Dollarization would eliminate Argentina's future inflation risk, former IMF board member says

  • Dollarization would end inflation risks in Argentina, said former IMF board member Mark Rosen.

  • "It would anchor monetary policy, and be a big positive change," he told Bloomberg.

  • Argentine presidential candidate Javier Milei has made adopting the dollar a key part of his platform.

Ditching the Argentinian peso and adopting the US dollar could put an end to Argentina's inflation risks, a former International Monetary Fund official said.

"Dollarization would be very positive for Argentina," Mark Rosen, who was a US member of the IMF board from 2019 to 2021, told Bloomberg. "It would basically eliminate most of the risk of future inflation, which is a huge issue. It wouldn't necessarily deal with the spending issue, but it would anchor monetary policy, and be a big positive change."

Dollarization is a key priority of Javier Milei, the frontrunner in Argentina's presidential election. The strategy is meant to tackle the country's hyperinflation, which sits at a 124.4% annual rate.

The proposal still lacks key details, such as where to source the dollars needed for a currency transition. The country has long faced a shortage, fueling exchange rate turmoil and forcing Buenos Aires to turn to other currencies, like the Chinese yuan.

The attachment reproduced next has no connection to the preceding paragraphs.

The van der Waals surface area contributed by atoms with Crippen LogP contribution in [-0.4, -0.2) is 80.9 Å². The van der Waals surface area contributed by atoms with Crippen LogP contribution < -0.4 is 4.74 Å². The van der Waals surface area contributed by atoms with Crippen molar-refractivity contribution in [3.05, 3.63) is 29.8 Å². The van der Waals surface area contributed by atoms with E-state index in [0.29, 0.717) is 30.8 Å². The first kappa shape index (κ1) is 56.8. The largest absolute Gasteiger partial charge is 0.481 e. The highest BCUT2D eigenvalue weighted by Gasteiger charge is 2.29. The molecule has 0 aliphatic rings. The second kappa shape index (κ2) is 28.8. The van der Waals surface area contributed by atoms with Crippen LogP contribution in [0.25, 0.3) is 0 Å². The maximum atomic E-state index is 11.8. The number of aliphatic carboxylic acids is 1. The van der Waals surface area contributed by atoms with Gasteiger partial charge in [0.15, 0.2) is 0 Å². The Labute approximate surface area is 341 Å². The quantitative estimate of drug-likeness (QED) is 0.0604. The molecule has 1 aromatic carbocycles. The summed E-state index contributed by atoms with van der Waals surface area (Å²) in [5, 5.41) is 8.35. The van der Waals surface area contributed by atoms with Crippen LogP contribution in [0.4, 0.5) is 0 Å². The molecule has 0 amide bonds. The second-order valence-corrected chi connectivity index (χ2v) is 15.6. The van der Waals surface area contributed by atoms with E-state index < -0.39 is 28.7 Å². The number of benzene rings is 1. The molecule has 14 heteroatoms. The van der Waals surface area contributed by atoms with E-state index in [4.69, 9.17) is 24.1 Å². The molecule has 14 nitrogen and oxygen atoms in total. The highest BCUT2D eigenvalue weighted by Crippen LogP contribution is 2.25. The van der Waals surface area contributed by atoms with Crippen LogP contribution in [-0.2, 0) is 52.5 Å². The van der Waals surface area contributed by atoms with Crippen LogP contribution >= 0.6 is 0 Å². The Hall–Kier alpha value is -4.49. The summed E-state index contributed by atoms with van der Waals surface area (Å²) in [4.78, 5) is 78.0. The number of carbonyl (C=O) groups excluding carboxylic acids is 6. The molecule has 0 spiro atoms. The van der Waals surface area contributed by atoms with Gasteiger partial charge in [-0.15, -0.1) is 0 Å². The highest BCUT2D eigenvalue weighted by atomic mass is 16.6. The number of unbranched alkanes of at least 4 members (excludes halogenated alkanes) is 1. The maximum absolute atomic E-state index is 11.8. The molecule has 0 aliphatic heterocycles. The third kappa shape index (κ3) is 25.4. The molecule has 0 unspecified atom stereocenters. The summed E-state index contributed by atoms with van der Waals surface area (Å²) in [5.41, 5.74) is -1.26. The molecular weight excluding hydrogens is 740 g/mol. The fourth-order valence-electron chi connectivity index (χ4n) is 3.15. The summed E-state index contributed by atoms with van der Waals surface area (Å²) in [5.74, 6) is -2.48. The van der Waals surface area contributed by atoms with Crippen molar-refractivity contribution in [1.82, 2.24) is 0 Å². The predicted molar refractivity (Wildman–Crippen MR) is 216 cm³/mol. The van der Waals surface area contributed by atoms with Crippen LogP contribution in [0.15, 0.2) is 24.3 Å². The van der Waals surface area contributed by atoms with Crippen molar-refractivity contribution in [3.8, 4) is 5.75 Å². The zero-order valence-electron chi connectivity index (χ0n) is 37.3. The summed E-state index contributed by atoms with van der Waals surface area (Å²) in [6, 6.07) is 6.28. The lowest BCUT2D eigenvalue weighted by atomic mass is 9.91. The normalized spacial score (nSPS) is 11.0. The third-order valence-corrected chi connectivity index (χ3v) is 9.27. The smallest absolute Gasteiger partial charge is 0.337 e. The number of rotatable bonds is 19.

Francisco Zalles, an economist who helped Ecuador dollarize in 2000, said earlier this month that Argentina doesn't need dollars to dollarize, predicting that greenbacks would flow back into the country as soon as it makes the switch.

But critics of Argentina's dollarization idea have previously pointed out that it would be handicapped by the shortage. In essence, moving from the peso would be the same as suddenly shrinking the nation's monetary supply, which would jump start a recession.

Even Rosen acknowledged the dollar shortage concern: "Dollarization — if they can fund it — makes sense. The issue is can they fund it? And will the international community fund it?"

Now a partner at Advection Growth Capital, Rosen's four-decade career as an investment banker included exposure to Latin America.

In his view, dollarization would force coherence in Argentine policy, as it's a change that would be difficult to reverse. The currency has also grown in de-facto use throughout the country, used in company wages and in certain consumer transactions.

But not every IMF official shares his take. Former official Alejandro Werner has previously called the plan impossible, Bloomberg reported.

Though the lender has not officially weighed in on dollarization, Argentina's economic situation does matter to it. The IMF has lent $44 billion to the country, a debt Buenos Aires has yet to fully pay back.

Read the original article on Business Insider